We were sitting in the front living room late one night, talking about how difficult it is to do hard things - to stand apart from the crowd.
"What can one kid do, Mom? I'm just one kid."
I named a couple of other boys in my son's grade that would stand with him, despite the "crowd" moving in another direction.
"And just one man can make a difference," I added. "Look at Jackie Robinson. He and Branch Rickey - together they changed the face of baseball. Team up with a buddy or two, and you can change the direction of the majority."
I was reminded again this week of the power of one man as we observed Scott Walker's too-few earthly years. That by teaming up with his wife, with his family, and with others in his community, the powerful affect that just one man can make is astounding.
Scott Walker lived his life ministering to people around him, so I suppose it shouldn't surprise me that his memorial service this morning was more of the same. A stage simply lit with white candles, with an exquisite cross of white roses displayed front and center, very Janina-esque, pointing to who this service was really about.
As the first pastor stepped up to say a few words, Janina, Scott's wife of 38 years, stopped him by making her way from the front row to the podium, bowing her head, and singing a capella "Surely the presence of the Lord is in this place."
The large sanctuary brimmed with people touched by Scott's extravagant life. Corbin and I were honored to be there, to worship alongside Scott's family and close friends, and to soak in the way he loved people so well.The testimonies from co-workers, pastors, ministry leaders, and even college friends all pointed to the one thing that made Scott effective - his determination for following Jesus Christ. The stories, funny and serious, described a big man with a big heart who poured his energy, laughter, time and money into sharing Christ's love with people.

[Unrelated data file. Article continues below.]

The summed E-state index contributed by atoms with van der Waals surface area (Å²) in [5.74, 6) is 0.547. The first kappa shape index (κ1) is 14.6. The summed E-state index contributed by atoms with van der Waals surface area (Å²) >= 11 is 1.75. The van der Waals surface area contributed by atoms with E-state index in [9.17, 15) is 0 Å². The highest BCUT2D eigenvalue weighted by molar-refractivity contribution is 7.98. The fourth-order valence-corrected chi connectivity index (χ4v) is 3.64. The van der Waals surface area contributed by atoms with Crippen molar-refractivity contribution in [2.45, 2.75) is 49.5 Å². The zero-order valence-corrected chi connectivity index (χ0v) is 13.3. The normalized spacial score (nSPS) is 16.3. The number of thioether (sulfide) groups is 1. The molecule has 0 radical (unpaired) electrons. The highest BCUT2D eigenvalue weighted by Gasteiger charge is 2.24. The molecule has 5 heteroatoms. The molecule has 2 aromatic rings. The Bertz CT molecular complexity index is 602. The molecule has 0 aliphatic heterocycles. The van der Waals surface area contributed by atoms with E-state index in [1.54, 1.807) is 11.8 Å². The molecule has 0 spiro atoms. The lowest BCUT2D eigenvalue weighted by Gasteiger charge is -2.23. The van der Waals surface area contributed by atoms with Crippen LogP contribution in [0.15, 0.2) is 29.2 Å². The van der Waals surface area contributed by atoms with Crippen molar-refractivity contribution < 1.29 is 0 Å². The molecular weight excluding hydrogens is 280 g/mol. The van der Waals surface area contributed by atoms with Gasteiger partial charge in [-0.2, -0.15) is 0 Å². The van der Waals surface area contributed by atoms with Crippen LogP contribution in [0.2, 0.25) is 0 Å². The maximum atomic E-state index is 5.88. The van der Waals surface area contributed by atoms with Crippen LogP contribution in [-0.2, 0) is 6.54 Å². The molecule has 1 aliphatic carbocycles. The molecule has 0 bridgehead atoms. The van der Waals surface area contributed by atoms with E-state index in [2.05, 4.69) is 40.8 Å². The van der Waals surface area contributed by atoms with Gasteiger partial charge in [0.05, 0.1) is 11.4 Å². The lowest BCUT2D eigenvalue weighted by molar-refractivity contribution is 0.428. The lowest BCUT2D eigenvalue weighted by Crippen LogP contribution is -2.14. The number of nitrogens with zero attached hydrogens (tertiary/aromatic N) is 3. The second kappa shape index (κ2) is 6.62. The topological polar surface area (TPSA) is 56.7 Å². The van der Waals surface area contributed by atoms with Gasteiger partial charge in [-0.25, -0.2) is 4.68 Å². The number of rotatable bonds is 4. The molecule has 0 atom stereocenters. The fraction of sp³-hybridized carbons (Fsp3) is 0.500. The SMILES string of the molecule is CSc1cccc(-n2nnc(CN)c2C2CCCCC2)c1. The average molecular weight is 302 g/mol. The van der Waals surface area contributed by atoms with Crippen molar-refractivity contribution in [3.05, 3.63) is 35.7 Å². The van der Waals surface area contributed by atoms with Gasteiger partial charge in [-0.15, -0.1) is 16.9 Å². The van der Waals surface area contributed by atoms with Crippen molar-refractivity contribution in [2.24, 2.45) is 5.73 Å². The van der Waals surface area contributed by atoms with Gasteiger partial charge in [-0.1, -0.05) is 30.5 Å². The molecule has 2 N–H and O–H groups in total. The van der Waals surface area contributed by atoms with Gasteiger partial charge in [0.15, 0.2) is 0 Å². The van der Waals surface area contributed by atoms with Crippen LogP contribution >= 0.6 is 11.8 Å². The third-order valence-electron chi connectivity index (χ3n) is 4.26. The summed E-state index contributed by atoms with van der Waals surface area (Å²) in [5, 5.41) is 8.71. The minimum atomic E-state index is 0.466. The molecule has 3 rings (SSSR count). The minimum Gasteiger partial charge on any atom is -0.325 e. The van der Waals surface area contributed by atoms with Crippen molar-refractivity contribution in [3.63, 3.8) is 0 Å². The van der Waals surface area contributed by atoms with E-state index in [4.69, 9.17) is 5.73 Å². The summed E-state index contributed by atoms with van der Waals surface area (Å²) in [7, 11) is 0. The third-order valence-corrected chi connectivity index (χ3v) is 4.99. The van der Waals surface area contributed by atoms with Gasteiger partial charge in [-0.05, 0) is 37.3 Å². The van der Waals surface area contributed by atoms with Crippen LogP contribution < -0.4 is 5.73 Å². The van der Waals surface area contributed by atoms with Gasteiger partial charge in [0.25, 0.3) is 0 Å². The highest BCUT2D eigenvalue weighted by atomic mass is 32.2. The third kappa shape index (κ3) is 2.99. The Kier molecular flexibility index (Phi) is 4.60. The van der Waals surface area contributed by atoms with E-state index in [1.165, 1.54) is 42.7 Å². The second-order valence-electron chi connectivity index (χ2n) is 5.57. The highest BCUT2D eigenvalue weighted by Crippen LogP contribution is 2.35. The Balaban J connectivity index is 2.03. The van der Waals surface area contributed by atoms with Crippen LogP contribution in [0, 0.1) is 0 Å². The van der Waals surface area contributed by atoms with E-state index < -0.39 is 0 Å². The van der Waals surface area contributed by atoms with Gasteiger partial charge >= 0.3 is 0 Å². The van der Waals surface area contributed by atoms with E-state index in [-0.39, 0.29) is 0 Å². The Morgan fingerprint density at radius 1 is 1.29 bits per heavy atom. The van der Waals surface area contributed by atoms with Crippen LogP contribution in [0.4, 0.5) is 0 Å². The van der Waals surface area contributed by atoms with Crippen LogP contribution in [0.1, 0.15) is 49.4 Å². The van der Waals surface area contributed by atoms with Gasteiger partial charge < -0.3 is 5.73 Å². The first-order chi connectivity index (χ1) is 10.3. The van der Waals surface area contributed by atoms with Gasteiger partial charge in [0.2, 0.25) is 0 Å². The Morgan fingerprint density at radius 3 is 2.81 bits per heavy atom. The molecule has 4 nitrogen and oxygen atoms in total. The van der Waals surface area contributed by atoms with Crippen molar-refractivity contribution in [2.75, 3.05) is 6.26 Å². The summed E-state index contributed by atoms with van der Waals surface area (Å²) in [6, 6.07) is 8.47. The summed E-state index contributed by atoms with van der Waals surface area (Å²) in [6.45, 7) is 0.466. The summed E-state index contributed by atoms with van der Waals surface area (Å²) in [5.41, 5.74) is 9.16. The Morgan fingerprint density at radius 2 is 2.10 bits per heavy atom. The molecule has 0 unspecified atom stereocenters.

What touched Corbin and me the most, perhaps, were the emotional words from Scott's son-in-law. Several years ago, when JR married Scott's only (adorable!) daughter, Scott took him in, loved him well, taught him how to be a husband and father, how to be a man. We had dinner in the Walkers home one evening with Nina and JR as newlyweds, and the transformation that's taken place over the past few years in this young man is remarkable. Last Saturday morning, through choked sobs, JR attempted to share how much Scott means to him. Scott took a risk in loving him well, a risk that will now multiply a spiritual legacy through generations. JR and Nina are expecting their first son, Arthur Scott, in just a couple of months.
Corbin and I have long admired the Walkers, admired their hospitality, their laughter, their grandiose personalities, their passion for serving Christ. The Walkers are one of several couples here in Fort Worth that we've learned much from, couples who are a step or two ahead of us, whose marriages have weathered a few decades, and who know what's important and what's not important. Couples we want to emulate.
I kept thinking throughout Scott's service of all the men I wished were there. Men, our friends, who are still seeking their father's approval, putting off "spiritual things" because that stuff just gets lost behind work and family and socializing, men who haven't yet learned how to get outside of themselves and focus on the world at large through an eternal perspective. Those couple of hours celebrating Scott's life was more effective than a self-help book, a sermon, or a men's retreat.
One friend put it well, "Remember Scott, and remember why you remember him."
Lord, thank you for Scott's life, for his legacy, and for letting Corbin and me in on a tiny piece of his heart. We are touched by the greatness of his life, his love for you.
Read more about Scott on these sites - Katherine and Krista.
And thank you, Lana, for the stunning photo!